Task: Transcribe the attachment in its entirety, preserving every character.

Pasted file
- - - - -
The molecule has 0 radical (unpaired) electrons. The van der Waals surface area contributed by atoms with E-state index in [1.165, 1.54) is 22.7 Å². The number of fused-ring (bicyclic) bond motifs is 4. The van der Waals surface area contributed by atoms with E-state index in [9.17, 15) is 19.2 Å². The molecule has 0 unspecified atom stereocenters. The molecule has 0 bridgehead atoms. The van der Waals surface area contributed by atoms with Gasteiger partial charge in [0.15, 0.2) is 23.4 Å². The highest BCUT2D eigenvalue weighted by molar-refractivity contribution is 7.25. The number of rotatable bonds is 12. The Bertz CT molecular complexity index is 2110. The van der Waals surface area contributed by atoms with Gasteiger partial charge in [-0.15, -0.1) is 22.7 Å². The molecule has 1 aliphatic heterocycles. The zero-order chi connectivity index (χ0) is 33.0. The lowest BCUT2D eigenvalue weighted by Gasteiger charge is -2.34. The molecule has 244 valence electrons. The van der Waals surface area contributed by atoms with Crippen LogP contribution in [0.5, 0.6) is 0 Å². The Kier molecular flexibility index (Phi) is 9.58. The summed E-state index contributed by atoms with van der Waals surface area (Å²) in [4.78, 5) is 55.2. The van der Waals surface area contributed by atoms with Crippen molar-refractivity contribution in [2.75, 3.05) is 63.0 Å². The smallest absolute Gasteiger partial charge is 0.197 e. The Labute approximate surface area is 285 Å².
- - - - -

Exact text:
The molecule has 0 radical (unpaired) electrons. The van der Waals surface area contributed by atoms with E-state index in [1.165, 1.54) is 22.7 Å². The number of fused-ring (bicyclic) bond motifs is 4. The van der Waals surface area contributed by atoms with E-state index in [9.17, 15) is 19.2 Å². The molecule has 0 unspecified atom stereocenters. The molecule has 0 bridgehead atoms. The van der Waals surface area contributed by atoms with Gasteiger partial charge in [0.15, 0.2) is 23.4 Å². The highest BCUT2D eigenvalue weighted by molar-refractivity contribution is 7.25. The number of rotatable bonds is 12. The Bertz CT molecular complexity index is 2110. The van der Waals surface area contributed by atoms with Gasteiger partial charge in [-0.15, -0.1) is 22.7 Å². The molecule has 1 aliphatic heterocycles. The zero-order chi connectivity index (χ0) is 33.0. The lowest BCUT2D eigenvalue weighted by Gasteiger charge is -2.34. The molecule has 244 valence electrons. The van der Waals surface area contributed by atoms with Crippen LogP contribution in [0.5, 0.6) is 0 Å². The Kier molecular flexibility index (Phi) is 9.58. The summed E-state index contributed by atoms with van der Waals surface area (Å²) in [4.78, 5) is 55.2. The van der Waals surface area contributed by atoms with Crippen molar-refractivity contribution in [2.75, 3.05) is 63.0 Å². The smallest absolute Gasteiger partial charge is 0.197 e. The Labute approximate surface area is 285 Å².